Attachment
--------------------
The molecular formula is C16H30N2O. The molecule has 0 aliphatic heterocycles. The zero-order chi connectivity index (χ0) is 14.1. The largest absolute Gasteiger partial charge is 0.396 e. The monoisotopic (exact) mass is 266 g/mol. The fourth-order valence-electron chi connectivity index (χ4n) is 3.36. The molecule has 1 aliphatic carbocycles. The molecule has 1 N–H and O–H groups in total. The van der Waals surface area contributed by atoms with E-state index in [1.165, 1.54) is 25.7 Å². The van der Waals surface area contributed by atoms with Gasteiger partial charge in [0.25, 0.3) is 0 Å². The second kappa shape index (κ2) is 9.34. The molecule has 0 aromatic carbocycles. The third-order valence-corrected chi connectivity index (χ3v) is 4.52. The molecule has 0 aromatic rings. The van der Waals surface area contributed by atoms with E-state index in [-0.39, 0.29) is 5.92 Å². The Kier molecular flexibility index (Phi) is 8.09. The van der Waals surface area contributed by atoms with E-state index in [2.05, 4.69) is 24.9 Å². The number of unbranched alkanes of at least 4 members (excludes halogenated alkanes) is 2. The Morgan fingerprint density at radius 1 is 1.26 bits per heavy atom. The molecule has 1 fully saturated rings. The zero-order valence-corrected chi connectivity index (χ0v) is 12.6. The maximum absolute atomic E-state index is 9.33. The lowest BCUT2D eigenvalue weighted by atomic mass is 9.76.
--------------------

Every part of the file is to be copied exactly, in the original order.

The molecular formula is C16H30N2O. The molecule has 0 aliphatic heterocycles. The zero-order chi connectivity index (χ0) is 14.1. The largest absolute Gasteiger partial charge is 0.396 e. The monoisotopic (exact) mass is 266 g/mol. The fourth-order valence-electron chi connectivity index (χ4n) is 3.36. The molecule has 1 aliphatic carbocycles. The molecule has 1 N–H and O–H groups in total. The van der Waals surface area contributed by atoms with E-state index in [1.165, 1.54) is 25.7 Å². The van der Waals surface area contributed by atoms with Gasteiger partial charge in [0.25, 0.3) is 0 Å². The second kappa shape index (κ2) is 9.34. The molecule has 0 aromatic carbocycles. The third-order valence-corrected chi connectivity index (χ3v) is 4.52. The molecule has 0 aromatic rings. The van der Waals surface area contributed by atoms with E-state index in [-0.39, 0.29) is 5.92 Å². The Kier molecular flexibility index (Phi) is 8.09. The van der Waals surface area contributed by atoms with E-state index in [2.05, 4.69) is 24.9 Å². The number of unbranched alkanes of at least 4 members (excludes halogenated alkanes) is 2. The Morgan fingerprint density at radius 1 is 1.26 bits per heavy atom. The molecule has 1 fully saturated rings. The zero-order valence-corrected chi connectivity index (χ0v) is 12.6. The maximum absolute atomic E-state index is 9.33. The lowest BCUT2D eigenvalue weighted by atomic mass is 9.76.